Junior to Junior…
This time last year I was surrounded by boxes. I’d packed up what seemed like my entire life, and moved back home after three years of cheerleading, partying and studying (of course!). Having what I thought was a well-rounded time at university, a steady job throughout and achieving a 2:1 in English, I assumed opportunities would be available left, right and centre. Graduate lesson number one, never just assume anything! The market is tough for graduates and with those 2.3m* mortarboard throws, down came reality. So what is a grad to do?
‘Opportunity favours the bold… If somebody offers you an amazing opportunity but you are not sure you can do it, say yes – then learn how to do it later!’ – Richard Branson
Branson’s wise words should be every graduate’s mantra. I stepped into recruitment bright-eyed and bushy-tailed; I knew my skills lay in communication and that I was good with people, and so I looked for roles that played to my strengths. When the opportunity to work at VMA Group – helping others find roles – came up, I grabbed it with both hands and didn’t let go. Reflecting, one year on, the two key things I’ve learned from being fresh to the world of work and being a recruitment consultant are: confidence is crucial and you have to have a well formatted CV (PLEASE!). The market is forever changing, it’s getting more and more competitive and, for junior candidates, they really have to force their way in, showing real positivity and the determination to succeed.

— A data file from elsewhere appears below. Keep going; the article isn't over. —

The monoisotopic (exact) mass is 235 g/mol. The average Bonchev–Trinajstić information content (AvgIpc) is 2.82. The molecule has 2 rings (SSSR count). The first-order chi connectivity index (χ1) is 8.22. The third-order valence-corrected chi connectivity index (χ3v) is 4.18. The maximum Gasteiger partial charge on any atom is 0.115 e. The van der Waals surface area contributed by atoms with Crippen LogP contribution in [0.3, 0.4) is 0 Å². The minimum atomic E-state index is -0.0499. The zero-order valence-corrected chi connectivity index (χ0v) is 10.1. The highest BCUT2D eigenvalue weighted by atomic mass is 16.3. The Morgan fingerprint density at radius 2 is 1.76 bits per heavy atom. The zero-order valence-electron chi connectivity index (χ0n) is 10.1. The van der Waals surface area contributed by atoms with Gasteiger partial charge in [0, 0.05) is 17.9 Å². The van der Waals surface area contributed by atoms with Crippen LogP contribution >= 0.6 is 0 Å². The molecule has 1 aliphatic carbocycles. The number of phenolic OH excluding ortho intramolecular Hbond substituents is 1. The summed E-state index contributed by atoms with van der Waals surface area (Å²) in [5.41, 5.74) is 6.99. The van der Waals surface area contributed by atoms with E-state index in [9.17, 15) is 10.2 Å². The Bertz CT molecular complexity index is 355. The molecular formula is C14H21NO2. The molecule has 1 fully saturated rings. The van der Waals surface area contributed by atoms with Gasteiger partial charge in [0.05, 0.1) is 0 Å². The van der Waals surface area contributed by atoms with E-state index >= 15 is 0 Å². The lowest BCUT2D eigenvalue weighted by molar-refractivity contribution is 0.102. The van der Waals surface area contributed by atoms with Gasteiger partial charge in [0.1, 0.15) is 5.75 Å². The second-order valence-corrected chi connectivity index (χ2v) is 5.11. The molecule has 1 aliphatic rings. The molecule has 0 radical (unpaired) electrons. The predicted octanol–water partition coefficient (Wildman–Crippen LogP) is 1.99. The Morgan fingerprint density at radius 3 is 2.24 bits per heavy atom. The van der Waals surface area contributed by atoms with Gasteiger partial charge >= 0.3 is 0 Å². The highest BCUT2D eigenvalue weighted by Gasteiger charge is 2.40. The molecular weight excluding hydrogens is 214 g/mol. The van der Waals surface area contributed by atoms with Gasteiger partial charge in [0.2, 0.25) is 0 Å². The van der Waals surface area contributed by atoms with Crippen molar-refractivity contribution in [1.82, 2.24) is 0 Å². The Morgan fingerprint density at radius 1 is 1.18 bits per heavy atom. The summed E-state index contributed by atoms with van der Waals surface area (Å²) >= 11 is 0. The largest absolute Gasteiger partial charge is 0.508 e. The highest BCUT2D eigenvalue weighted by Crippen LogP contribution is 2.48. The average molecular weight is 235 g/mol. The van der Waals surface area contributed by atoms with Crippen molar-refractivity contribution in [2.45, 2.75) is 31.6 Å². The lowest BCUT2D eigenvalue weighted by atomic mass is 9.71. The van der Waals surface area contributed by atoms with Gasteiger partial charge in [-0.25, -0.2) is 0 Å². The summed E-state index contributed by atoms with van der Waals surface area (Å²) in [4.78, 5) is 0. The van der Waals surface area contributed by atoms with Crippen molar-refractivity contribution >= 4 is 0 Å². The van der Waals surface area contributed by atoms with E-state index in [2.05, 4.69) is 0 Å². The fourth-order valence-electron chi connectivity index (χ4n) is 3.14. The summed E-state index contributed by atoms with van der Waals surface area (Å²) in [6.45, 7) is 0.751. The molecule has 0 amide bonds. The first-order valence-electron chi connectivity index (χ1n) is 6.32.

Recruiting for entry to mid-level, internal communications roles and speaking daily with large numbers of comms professionals, there are clear benefits to hiring a junior candidate. From interns to assistants, generally, junior employees are ready and willing to learn, with the view to working their way up. Recently I’ve spoken to a lot of fresh grads – it’s that time of year – all of whom are genuinely excited about and then grateful for their first step onto the career ladder, and for access to new opportunities. And going in at this level provides a starting point for your career and a projection for your future.
Being part of the process to find someone their first, ideal role in communications is what makes recruitment so fulfilling for me.
Junior to junior, here’s my top three tips:
- Make a good first impression: confidence is key, it sounds cliché but it’s true. Practise your ‘power poses’, and if you don’t know what they are take a tip from social psychologist Amy Cuddy – http://blog.ted.com/10-examples-of-how-power-posing-can-work-to-boost-your-confidence/
- Ensure your CV is up to date and well formatted. Use headings, keep everything at one font/size and take all snazzy charts/graphs out. I know it may seem you need a QR scanning code to make your CV stand out but your experience, well-articulated, will be more effective (promise!)
* Headline statistics 2013/14. Total UK students in universities and higher education colleges 2,299,355 https://www.hesa.ac.uk/
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